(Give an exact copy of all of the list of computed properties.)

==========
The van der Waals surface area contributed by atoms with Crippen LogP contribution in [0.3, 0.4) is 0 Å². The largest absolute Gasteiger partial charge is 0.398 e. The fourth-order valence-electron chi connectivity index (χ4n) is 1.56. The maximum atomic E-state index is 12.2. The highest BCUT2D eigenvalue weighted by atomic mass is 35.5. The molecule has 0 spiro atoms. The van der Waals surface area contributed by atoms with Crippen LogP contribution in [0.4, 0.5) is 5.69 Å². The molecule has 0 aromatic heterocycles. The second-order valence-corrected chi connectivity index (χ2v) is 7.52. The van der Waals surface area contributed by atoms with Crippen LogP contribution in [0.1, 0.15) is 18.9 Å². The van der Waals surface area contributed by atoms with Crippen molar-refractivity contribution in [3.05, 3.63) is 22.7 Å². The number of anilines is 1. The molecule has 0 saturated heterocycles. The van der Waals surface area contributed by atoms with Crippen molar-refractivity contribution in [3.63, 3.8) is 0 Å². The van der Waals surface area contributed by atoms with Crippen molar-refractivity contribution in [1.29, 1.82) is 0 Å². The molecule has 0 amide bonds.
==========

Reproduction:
The van der Waals surface area contributed by atoms with Crippen LogP contribution in [0.3, 0.4) is 0 Å². The largest absolute Gasteiger partial charge is 0.398 e. The fourth-order valence-electron chi connectivity index (χ4n) is 1.56. The maximum atomic E-state index is 12.2. The highest BCUT2D eigenvalue weighted by atomic mass is 35.5. The molecule has 0 spiro atoms. The van der Waals surface area contributed by atoms with Crippen LogP contribution in [0.4, 0.5) is 5.69 Å². The molecule has 0 aromatic heterocycles. The second-order valence-corrected chi connectivity index (χ2v) is 7.52. The van der Waals surface area contributed by atoms with Crippen LogP contribution in [0.1, 0.15) is 18.9 Å². The van der Waals surface area contributed by atoms with Crippen molar-refractivity contribution in [3.05, 3.63) is 22.7 Å². The number of anilines is 1. The molecule has 0 saturated heterocycles. The van der Waals surface area contributed by atoms with Crippen molar-refractivity contribution in [3.63, 3.8) is 0 Å². The van der Waals surface area contributed by atoms with Crippen molar-refractivity contribution in [1.29, 1.82) is 0 Å². The molecule has 0 amide bonds.